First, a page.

|Also called||Vauxhall VX220
|Assembly||Hethel, Norfolk, England (Lotus)|
|Designer||Niels Loeb and Martin Smith (Exterior)
Steven Crijns (Interior)
|Body and chassis|
|Body style||2-door roadster|
|Layout||Rear mid-engine, rear-wheel drive|
|Platform||Lotus Elise series 2 platform|
|Engine||2.2 L Ecotec Z22SE
2.0 L turbo Z20LET
1.3 L CDTI (ECO Speedster)
|Transmission||Getrag F23 5-speed manual
5-speed Easytronic (ECO Speedster)
|Kerb weight||Speedster 870 kg (1,918 lb)
Speedster Turbo 930 kg (2,050 lb)
It was built in both RHD & LHD versions, at the Lotus Cars plant in Hethel, Norfolk, England. It was sold as the Vauxhall VX220 in the United Kingdom, as the Opel Speedster in the rest of Europe & Daewoo Speedster in the Asian market.
The car shared much in common with the Lotus Elise, yet Opel claimed few parts were interchangeable. Both cars are characterised by strong performance, and sharp handling.
Design and development
Due to the changes in European crash safety regulations for the 2000 model year, Lotus needed to replace the original Elise, and they struck a deal with General Motors in order to have sufficient investment for a new car. As part of the deal, Lotus agreed to develop and produce the Opel Speedster and Vauxhall VX220 on the new Series 2 Elise chassis. The first Speedster concept car was shown at the Geneva Motor Show in 1999. Whilst the new Elise would use a 1.8-litre Toyota engine, similar to that found in the Toyota Celica, the Speedster was designed to use a 2.2-litre GM Ecotec engine from the Opel Astra. Neither engine had been used in the original Elise, which was fitted with a 1.8-litre Rover K-Series engine. In order to accommodate the production of the new cars, Lotus expanded its Hethel factory to a capacity of 10,000 cars, with around 3,500 slots allocated to Speedster production. Production of the Speedster commenced in 2000.
The Speedster utilizes an aluminium chassis tub that weighs only 72 kg (159 lb). The car also features bodywork made entirely of glass-reinforced plastic (GRP). The entire car weighs only 875 kg (1,929 lb), which made it 100 kg (220 lb) lighter than the similarly-sized Toyota MR2. At launch, the Speedster's all aluminium alloy 2.2 L Z22SE engine produced 147 hp (149 PS; 110 kW), making the Speedster considerably more powerful than the Elise was at launch. As an answer to calls for a more powerful version of the Speedster, Opel introduced a new 2-litre turbocharged version of the Ecotec engine, which produced 200 hp (203 PS; 149 kW), but also weighed slightly more, at 930 kg (2,050 lb).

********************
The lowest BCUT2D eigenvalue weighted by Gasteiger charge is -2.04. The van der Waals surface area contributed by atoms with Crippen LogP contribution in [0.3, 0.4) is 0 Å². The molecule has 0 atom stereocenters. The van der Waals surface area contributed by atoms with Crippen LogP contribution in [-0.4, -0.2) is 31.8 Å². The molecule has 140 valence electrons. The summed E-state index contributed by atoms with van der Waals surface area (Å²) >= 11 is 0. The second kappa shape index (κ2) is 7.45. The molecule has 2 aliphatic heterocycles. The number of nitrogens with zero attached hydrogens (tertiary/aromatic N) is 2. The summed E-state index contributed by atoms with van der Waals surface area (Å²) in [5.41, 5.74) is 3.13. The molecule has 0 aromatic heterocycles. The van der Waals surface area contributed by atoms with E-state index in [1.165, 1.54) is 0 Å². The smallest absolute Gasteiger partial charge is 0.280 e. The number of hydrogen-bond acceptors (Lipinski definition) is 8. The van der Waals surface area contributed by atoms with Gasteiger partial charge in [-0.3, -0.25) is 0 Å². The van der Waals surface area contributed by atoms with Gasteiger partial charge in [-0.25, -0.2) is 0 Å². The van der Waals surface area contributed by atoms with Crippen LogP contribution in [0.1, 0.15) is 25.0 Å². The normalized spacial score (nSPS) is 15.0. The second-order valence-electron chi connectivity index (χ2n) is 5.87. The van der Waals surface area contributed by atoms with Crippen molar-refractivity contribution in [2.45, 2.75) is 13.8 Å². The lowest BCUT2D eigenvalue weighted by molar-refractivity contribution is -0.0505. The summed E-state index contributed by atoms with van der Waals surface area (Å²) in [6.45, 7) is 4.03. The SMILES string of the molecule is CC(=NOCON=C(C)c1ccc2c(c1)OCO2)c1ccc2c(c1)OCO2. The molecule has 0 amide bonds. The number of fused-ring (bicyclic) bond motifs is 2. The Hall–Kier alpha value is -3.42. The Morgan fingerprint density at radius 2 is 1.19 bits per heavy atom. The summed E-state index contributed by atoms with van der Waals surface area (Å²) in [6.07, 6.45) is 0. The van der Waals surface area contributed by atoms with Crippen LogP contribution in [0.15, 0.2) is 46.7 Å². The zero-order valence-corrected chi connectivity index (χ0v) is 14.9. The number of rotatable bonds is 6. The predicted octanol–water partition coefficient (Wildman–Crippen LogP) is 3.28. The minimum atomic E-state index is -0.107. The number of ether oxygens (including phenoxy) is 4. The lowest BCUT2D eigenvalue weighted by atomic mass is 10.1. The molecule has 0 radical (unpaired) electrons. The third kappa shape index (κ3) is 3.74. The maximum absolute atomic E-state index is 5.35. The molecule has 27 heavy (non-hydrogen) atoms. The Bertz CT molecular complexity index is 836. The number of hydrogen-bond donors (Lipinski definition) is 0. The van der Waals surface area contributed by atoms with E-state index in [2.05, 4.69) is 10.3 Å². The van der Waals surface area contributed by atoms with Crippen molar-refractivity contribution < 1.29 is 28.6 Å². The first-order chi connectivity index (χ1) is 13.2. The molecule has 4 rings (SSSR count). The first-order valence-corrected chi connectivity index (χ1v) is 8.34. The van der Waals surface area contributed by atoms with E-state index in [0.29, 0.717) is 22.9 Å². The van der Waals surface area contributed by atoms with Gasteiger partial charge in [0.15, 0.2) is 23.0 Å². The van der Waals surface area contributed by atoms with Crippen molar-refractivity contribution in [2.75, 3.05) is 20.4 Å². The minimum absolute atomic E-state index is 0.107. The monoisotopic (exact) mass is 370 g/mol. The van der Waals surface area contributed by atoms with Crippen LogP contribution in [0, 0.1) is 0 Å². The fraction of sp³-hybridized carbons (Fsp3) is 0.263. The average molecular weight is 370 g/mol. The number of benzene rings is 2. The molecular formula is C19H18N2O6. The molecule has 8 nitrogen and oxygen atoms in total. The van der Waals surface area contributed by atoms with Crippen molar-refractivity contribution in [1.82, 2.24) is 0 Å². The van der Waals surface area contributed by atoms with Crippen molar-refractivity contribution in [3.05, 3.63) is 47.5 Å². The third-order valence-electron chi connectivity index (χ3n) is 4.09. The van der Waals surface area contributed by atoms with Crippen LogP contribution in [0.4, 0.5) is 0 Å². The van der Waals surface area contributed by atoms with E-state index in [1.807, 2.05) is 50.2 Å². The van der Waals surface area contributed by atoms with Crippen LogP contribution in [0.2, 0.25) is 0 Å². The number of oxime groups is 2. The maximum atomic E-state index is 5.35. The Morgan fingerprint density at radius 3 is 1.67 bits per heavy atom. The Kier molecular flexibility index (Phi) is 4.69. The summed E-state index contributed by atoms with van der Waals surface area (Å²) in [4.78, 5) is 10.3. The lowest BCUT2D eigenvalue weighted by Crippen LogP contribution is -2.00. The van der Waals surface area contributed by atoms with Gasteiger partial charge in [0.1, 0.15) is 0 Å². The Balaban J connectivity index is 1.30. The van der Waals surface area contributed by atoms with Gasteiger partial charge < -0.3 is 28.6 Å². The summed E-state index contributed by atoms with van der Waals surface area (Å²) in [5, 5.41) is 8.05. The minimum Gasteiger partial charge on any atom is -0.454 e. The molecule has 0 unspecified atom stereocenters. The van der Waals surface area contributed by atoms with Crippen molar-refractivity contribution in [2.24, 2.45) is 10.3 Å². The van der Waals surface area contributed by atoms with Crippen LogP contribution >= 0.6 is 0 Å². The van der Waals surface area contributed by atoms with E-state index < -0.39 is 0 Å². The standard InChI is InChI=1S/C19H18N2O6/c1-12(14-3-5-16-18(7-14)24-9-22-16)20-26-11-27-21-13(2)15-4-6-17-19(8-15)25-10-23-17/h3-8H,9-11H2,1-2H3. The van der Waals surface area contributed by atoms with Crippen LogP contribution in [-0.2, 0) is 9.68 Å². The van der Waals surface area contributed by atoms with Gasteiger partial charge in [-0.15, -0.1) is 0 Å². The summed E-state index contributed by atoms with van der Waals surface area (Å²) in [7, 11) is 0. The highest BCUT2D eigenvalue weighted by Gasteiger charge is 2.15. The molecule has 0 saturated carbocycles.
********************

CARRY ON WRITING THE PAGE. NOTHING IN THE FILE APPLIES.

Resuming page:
The turbo version was able to reach a top speed of 242 km/h (150 mph) and accelerate from 0 to 100 km/h (62 mph) in 4.7 seconds.
The car was hailed by the motoring press as a great drivers' car and won several accolades, including Top Gear's Car of the Year in 2003. The 2.2 NA (naturally aspirated) version was considered the easier drive of the two standard variants, and some journalists recommended that the Opel/Vauxhall car was better value for money than the Lotus (such as Jeremy Clarkson in his 2003 DVD Shoot Out).
Speedsters were displayed with the Daewoo badge, although only one was built to be used for marketing purposes. A final version, the track-oriented Speedster, based on the turbo model, was tuned to give around 220 hp (164 kW; 223 PS) and used 16 in (406 mm) front wheels that allowed the fitting of smaller front tyres to give sharper handling.
Production ended in July 2005, with no direct successor. It was not until February 2007, when GM Europe adopted the Pontiac Solstice/Saturn Sky into the Opel GT, that GM Europe had a replacement sector product, with no RHD version for the United Kingdom.
- "Lotus Press Release, Vauxhall Announce Production VX220". Sandsmuseum.com. 19 May 1999.
- "Official Website of ''Lynx electric''". Lynxcars.webtemplet.dk. Retrieved 2 October 2010.
- "Opel Eco Speedster". Car Design News. Car Design News Inc. Retrieved 25 September 2013.
- "Opel Speedster – The Essence of Dynamic Driving". GM Media Online. 12 February 2001.
- "Lotus to build the Opel Speedster/Vauxhall VX220". The Auto Channel. 18 October 1999. Retrieved 14 April 2015.
- "From The Classifieds: 2001 Vauxhall VX220". motoring.com.au. 17 December 2012. Retrieved 14 April 2015.
- Wan, Mark (5 April 2003). "Opel Speedster". AutoZine. Retrieved 14 April 2015.
|Wikimedia Commons has media related to Opel Speedster.|
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